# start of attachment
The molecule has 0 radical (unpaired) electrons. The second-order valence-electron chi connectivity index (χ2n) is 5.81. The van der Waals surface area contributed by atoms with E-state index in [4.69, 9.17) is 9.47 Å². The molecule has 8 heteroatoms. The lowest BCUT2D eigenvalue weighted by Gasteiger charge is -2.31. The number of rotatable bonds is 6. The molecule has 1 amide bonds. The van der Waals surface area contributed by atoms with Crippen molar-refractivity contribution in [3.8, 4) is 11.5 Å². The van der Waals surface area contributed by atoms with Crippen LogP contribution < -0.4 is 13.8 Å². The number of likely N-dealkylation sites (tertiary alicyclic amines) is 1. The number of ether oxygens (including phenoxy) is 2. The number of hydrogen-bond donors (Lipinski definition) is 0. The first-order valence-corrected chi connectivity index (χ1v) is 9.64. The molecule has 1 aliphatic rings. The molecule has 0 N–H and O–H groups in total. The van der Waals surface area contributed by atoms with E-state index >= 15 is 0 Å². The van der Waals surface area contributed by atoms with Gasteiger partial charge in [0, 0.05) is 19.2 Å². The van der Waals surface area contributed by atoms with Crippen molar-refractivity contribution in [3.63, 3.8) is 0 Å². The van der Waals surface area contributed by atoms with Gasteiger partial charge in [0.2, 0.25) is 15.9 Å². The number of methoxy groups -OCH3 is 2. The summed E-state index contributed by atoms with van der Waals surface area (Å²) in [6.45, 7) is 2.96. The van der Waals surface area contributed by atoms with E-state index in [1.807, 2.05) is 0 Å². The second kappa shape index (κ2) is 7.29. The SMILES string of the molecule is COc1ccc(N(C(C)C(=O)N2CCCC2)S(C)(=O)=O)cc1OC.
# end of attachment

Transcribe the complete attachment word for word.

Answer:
The molecule has 0 radical (unpaired) electrons. The second-order valence-electron chi connectivity index (χ2n) is 5.81. The van der Waals surface area contributed by atoms with E-state index in [4.69, 9.17) is 9.47 Å². The molecule has 8 heteroatoms. The lowest BCUT2D eigenvalue weighted by Gasteiger charge is -2.31. The number of rotatable bonds is 6. The molecule has 1 amide bonds. The van der Waals surface area contributed by atoms with Crippen molar-refractivity contribution in [3.8, 4) is 11.5 Å². The van der Waals surface area contributed by atoms with Crippen LogP contribution < -0.4 is 13.8 Å². The number of likely N-dealkylation sites (tertiary alicyclic amines) is 1. The number of ether oxygens (including phenoxy) is 2. The number of hydrogen-bond donors (Lipinski definition) is 0. The first-order valence-corrected chi connectivity index (χ1v) is 9.64. The molecule has 1 aliphatic rings. The molecule has 0 N–H and O–H groups in total. The van der Waals surface area contributed by atoms with E-state index >= 15 is 0 Å². The van der Waals surface area contributed by atoms with Gasteiger partial charge in [0, 0.05) is 19.2 Å². The van der Waals surface area contributed by atoms with Crippen molar-refractivity contribution in [3.63, 3.8) is 0 Å². The van der Waals surface area contributed by atoms with Gasteiger partial charge in [0.2, 0.25) is 15.9 Å². The number of methoxy groups -OCH3 is 2. The summed E-state index contributed by atoms with van der Waals surface area (Å²) in [6.45, 7) is 2.96. The van der Waals surface area contributed by atoms with E-state index in [1.807, 2.05) is 0 Å². The second kappa shape index (κ2) is 7.29. The SMILES string of the molecule is COc1ccc(N(C(C)C(=O)N2CCCC2)S(C)(=O)=O)cc1OC.